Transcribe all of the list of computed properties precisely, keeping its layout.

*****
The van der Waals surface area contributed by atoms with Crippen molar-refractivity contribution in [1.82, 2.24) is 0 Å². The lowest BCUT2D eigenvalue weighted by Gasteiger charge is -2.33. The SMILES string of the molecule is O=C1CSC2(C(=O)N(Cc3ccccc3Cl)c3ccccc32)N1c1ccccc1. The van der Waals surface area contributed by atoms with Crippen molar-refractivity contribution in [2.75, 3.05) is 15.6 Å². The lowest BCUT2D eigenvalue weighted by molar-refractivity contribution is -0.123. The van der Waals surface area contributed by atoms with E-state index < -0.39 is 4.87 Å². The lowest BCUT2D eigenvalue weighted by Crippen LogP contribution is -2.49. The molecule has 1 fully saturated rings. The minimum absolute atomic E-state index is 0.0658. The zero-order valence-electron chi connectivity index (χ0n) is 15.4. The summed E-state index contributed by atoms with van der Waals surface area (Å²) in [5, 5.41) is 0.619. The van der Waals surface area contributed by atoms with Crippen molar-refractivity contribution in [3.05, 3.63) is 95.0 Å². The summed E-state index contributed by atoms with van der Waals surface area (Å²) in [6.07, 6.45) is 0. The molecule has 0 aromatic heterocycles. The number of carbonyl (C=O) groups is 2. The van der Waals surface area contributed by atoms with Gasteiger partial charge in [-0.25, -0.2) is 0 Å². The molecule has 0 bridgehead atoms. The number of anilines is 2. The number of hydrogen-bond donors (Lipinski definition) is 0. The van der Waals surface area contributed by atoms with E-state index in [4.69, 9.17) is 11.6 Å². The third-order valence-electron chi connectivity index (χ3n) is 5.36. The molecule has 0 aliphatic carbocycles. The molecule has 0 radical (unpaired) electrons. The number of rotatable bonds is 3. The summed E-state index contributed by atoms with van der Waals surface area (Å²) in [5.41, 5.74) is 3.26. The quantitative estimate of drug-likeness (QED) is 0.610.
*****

The van der Waals surface area contributed by atoms with Crippen molar-refractivity contribution in [1.82, 2.24) is 0 Å². The lowest BCUT2D eigenvalue weighted by Gasteiger charge is -2.33. The SMILES string of the molecule is O=C1CSC2(C(=O)N(Cc3ccccc3Cl)c3ccccc32)N1c1ccccc1. The van der Waals surface area contributed by atoms with Crippen molar-refractivity contribution in [2.75, 3.05) is 15.6 Å². The lowest BCUT2D eigenvalue weighted by molar-refractivity contribution is -0.123. The van der Waals surface area contributed by atoms with E-state index < -0.39 is 4.87 Å². The lowest BCUT2D eigenvalue weighted by Crippen LogP contribution is -2.49. The molecule has 1 fully saturated rings. The minimum absolute atomic E-state index is 0.0658. The zero-order valence-electron chi connectivity index (χ0n) is 15.4. The summed E-state index contributed by atoms with van der Waals surface area (Å²) in [5, 5.41) is 0.619. The van der Waals surface area contributed by atoms with Crippen molar-refractivity contribution in [3.05, 3.63) is 95.0 Å². The summed E-state index contributed by atoms with van der Waals surface area (Å²) in [6.07, 6.45) is 0. The molecule has 0 aromatic heterocycles. The number of carbonyl (C=O) groups is 2. The van der Waals surface area contributed by atoms with Gasteiger partial charge in [-0.25, -0.2) is 0 Å². The molecule has 0 bridgehead atoms. The number of anilines is 2. The number of hydrogen-bond donors (Lipinski definition) is 0. The van der Waals surface area contributed by atoms with E-state index in [4.69, 9.17) is 11.6 Å². The third-order valence-electron chi connectivity index (χ3n) is 5.36. The molecule has 0 aliphatic carbocycles. The molecule has 0 radical (unpaired) electrons. The number of rotatable bonds is 3. The summed E-state index contributed by atoms with van der Waals surface area (Å²) in [5.41, 5.74) is 3.26. The quantitative estimate of drug-likeness (QED) is 0.610.